Much is made of the one-room, “smoke-blackened” cabins where the families live. We’re told there’s never any privacy, and in case the Deep Significance of this isn’t fully sinking in, there’s a scene where Barbara has to undress in front of the males in her family (we see her bare back). The movie also really, really wants us to notice that Rob’s bed is right next to his parents’. (Why he couldn’t just sleep up in the loft with his siblings is unclear, but alrighty then.) During the mountain folks’ “funeral feast,” a preacher comes to legalize “wild marriages.” Of the couples that come forward to be properly married, one already has two children.
Reading contemporary articles about Stark Love, often described as having an “all-native cast,” can be an eye-opener. The Educational Screen casually described:
Stark Love pictures a group of native whites in the Smokey Mountains of North Carolina who still preserve intact, untouched by civilization, the habits and customs of a savage race…They are born, live and die in windowless log cabins; families of ten or twelve get along quite comfortably in such dwellings; the women give birth to an average of a dozen children; married at fourteen or fifteen, they are prematurely killed by overwork and frequent child-bearings, there is no privacy in their huts…
Karl Brown has taken a mass of these intimate facts and woven them carefully into a master-cinema which reveals the life of a strange people in all the stark melodrama of their savage surroundings.
Brown himself discussed the film in various publications, such as this article in Amateur Movie Makers:
In going among a primitive people the producer finds that one of the most difficult tasks confronting him is casting. It required six weeks to cast Stark Love, and even then we were forced to get the boy and girl from nearby towns. Often we were blocked by religious opposition, and it is practically impossible to overcome this in a primitive people…
Even with our cast assembled our difficulties were not at an end…Their natural reserve is invariably characteristic of them. We soon discovered that ordinary directorial methods would avail us nothing…Often times we would rehearse one scene three and four hours, thus breaking down the inhibitions. This breaking down process was not unlike animal training.
All this isn’t meant to brush aside the good qualities of Stark Love–the version I’ve seen was very blurry, but you could still tell the cinematography was beautiful. The story gripped me right away, and the grand climax at the end was well handled. A tense scene involving Barbara and an ax certainly ranks as one of the great dramatic scenes of the silent era, next to the closet scene from Broken Blossoms and the epic fight in Tol’able David. I hear Stark Love does survive in a much crisper print–thank heavens, because Mundy’s star turn deserves to be studied in all its glory.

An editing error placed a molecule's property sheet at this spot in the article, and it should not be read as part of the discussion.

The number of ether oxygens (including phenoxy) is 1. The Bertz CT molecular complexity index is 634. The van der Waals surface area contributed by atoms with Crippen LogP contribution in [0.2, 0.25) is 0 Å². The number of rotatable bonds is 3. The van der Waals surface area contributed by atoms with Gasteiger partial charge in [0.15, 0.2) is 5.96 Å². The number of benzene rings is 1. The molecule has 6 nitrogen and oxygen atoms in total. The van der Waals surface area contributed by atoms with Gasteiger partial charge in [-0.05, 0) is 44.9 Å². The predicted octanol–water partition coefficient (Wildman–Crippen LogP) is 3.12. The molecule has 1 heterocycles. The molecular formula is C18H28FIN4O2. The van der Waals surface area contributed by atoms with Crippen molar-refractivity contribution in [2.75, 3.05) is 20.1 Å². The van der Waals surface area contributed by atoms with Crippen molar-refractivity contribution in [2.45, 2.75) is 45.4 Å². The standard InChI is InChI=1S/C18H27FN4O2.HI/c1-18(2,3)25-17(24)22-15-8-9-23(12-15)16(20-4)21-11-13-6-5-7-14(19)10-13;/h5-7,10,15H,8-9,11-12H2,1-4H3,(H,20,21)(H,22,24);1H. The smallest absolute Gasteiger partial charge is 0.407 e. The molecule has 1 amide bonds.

Still, it’s hard not to compare the sensational Stark Love with warm, respectful dramas like Tol’able David or True Heart Susie—made by men who, unlike Brown, had grown up in the very environments they were depicting with such care.
Speaking of Mundy’s performance, you might wonder what happened to her. Once Stark Love was released to much critical acclaim but a tepid box office, it was proclaimed throughout the land that Mundy had a five-year contract with Paramount–some sources say she was already cast in another film. As Motion Picture Magazine said, “Talk about your Cinderella stories!”
Having gotten a taste of filmmaking, a helping of fame, and having given the performance of a lifetime on her first try, Mundy decided to hightail it back to Tennessee. Whether she was let go from her contract or simply walked out on it is unclear. She did make personal appearances here and there, which lead to meeting orchestra leader Don Barringer. They would marry, raise four children together and settle in Schoolcraft, Michigan–a small town whose population is 1,500 today.
A journalist caught up with Mrs. Helen Barringer in 1948, and she reminisced about what it was like to walk away from Hollywood: “It was Christmas time and I was alone in New York. I just packed a bag and went home to Tennessee…I know it sounds crazy.
“…I never had time to think about going back to pictures. And now with my family, my friends, and my home here in Schoolcraft, I am quite content.
“But it was fun while it lasted.”
Take a look at Stark Love below–the print isn’t great, but I still enjoyed it. DVD copies of it float around here and there, but I don’t know what their quality is like. If a screening of the beautiful archival print ever plays near you, run to the theater!
Brown, Karl. “Broadway Hails the Amateurs.” Amateur Movie Makers, June 1927, page 9.
Prizer, Ed. “Stage, Movie Stardom Was Fun, But Home Is More Fun.” Evening Independent, Massillon, Ohio, March 4, 1948, page 10.
Jackson, Robert. Fade In, Crossroads: A History of the Southern Cinema. New York: Oxford University Press, 2017.
Williamson, Jeremy Wayne. Hillbillyland: What the Movies Did to the Mountains and what the Mountains Did to the Movies. North Carolina: UNC Press Books, 1995.